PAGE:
The Arpeggione Duo of guitarist Dr. Christopher Kachian and cellist Dr. Thomas Schönberg will perform a 7 p.m. concert Tuesday, April 16, in the Great Hall, located on the second floor of O’Shaughnessy-Frey Library on the St. Paul campus of the University of St. Thomas.
Free and open to the public, the concert is part of Library Week events at the university. Refreshments will be served.
The duo will perform the “French Suite No. 6 in E” by J.S. Bach, “Chinese Suite” arranged by Schönberg, “Duo for Guitar and Cello” by W. A. Mozart and jazz duets by Joe Pass and Herb Ellis.
The evening’s program is the same one the duo will perform on a concert tour throughout China later this year.
This marks the first time the library’s Great Hall, noted for its stained-glass windows and vaulted ceiling, will be used for a concert. Kachian did a sound check there recently and said the acoustics are excellent.
Schönberg and Kachian, who are educators as well as performers, formed the Arpeggione Duo after meeting at the Guitar Festival of Sollentuna, Sweden, in 2004. They tour annually and have recorded three albums. Samples can be heard here.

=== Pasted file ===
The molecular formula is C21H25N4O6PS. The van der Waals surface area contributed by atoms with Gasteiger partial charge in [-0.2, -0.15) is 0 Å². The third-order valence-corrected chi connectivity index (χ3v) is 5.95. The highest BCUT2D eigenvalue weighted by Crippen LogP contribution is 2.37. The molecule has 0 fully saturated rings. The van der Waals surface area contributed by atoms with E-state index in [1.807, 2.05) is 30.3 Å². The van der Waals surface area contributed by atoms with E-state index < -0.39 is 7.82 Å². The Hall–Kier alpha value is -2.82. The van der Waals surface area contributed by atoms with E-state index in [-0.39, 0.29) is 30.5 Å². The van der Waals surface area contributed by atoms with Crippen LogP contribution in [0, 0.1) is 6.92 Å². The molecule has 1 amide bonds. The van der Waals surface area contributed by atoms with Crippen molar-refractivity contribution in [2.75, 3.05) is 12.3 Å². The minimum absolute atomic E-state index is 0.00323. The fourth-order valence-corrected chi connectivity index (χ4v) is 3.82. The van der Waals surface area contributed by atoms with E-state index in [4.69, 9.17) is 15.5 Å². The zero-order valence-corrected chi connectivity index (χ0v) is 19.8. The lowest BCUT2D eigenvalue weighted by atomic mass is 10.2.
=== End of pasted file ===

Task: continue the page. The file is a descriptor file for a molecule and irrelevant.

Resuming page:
Schönberg is a native of Sweden and was accepted to the Royal Music Academy of Stockholm at age 13. He received his doctorate at the University of Hartford, Conn., and is dean of the Lidingo School of Music in Sweden. He performs throughout Europe, Asia and the United States on a Giovanni Grancino cello built in 1704.
Kachian, whose doctorate is from the University of Minnesota, heads the Guitar Studies Program at St. Thomas and in 2011 was inducted into the renowned Sigma Alpha Iota International Music Fraternity. A champion of new music, he has commissioned and premiered more than 30 works for guitar. He has given more than 500 performances in Japan, China, Africa, Cuba, Costa Rica, Peru and throughout Europe and North America.
Kachian is a founding member of the Society for the Affectation of Baroque Music and also plays the blues harmonica.
The duo’s name reflects the musicians’ blend of guitar and cello. Invented in 1823 by Viennese guitar maker Johann Stauffer, the arpeggione has six strings and frets like a guitar, but it is similar in size to a cello and played with a bow. Only one major work was written for the instrument, the “Sonata in A Minor for Arpeggione and Piano” by Franz Schubert.
For more information call (651) 962-5014. More details about the program can be found on the library’s website here.